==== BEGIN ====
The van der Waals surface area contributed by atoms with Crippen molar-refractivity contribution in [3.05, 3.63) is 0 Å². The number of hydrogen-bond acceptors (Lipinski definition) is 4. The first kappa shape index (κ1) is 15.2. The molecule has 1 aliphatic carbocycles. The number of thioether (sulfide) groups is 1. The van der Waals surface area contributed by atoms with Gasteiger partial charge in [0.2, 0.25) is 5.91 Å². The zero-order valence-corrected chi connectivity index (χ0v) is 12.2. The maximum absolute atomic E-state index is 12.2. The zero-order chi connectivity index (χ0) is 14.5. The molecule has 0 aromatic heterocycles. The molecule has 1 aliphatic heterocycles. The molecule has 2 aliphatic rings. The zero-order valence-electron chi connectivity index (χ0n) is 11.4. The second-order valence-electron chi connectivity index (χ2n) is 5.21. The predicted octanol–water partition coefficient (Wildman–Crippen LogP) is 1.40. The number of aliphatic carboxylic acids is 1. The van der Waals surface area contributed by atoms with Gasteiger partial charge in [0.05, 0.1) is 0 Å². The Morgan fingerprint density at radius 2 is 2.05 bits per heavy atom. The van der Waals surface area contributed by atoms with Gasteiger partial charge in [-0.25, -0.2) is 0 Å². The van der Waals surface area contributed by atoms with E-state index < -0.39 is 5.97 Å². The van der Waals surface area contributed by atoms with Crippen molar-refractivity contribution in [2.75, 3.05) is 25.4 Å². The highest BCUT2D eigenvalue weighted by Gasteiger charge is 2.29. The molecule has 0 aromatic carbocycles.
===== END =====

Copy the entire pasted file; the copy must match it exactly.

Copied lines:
The van der Waals surface area contributed by atoms with Crippen molar-refractivity contribution in [3.05, 3.63) is 0 Å². The number of hydrogen-bond acceptors (Lipinski definition) is 4. The first kappa shape index (κ1) is 15.2. The molecule has 1 aliphatic carbocycles. The number of thioether (sulfide) groups is 1. The van der Waals surface area contributed by atoms with Gasteiger partial charge in [0.2, 0.25) is 5.91 Å². The zero-order valence-corrected chi connectivity index (χ0v) is 12.2. The maximum absolute atomic E-state index is 12.2. The zero-order chi connectivity index (χ0) is 14.5. The molecule has 0 aromatic heterocycles. The molecule has 1 aliphatic heterocycles. The molecule has 2 aliphatic rings. The zero-order valence-electron chi connectivity index (χ0n) is 11.4. The second-order valence-electron chi connectivity index (χ2n) is 5.21. The predicted octanol–water partition coefficient (Wildman–Crippen LogP) is 1.40. The number of aliphatic carboxylic acids is 1. The van der Waals surface area contributed by atoms with Gasteiger partial charge in [0.05, 0.1) is 0 Å². The Morgan fingerprint density at radius 2 is 2.05 bits per heavy atom. The van der Waals surface area contributed by atoms with Gasteiger partial charge in [-0.25, -0.2) is 0 Å². The van der Waals surface area contributed by atoms with E-state index < -0.39 is 5.97 Å². The van der Waals surface area contributed by atoms with Crippen molar-refractivity contribution in [2.75, 3.05) is 25.4 Å². The highest BCUT2D eigenvalue weighted by Gasteiger charge is 2.29. The molecule has 0 aromatic carbocycles.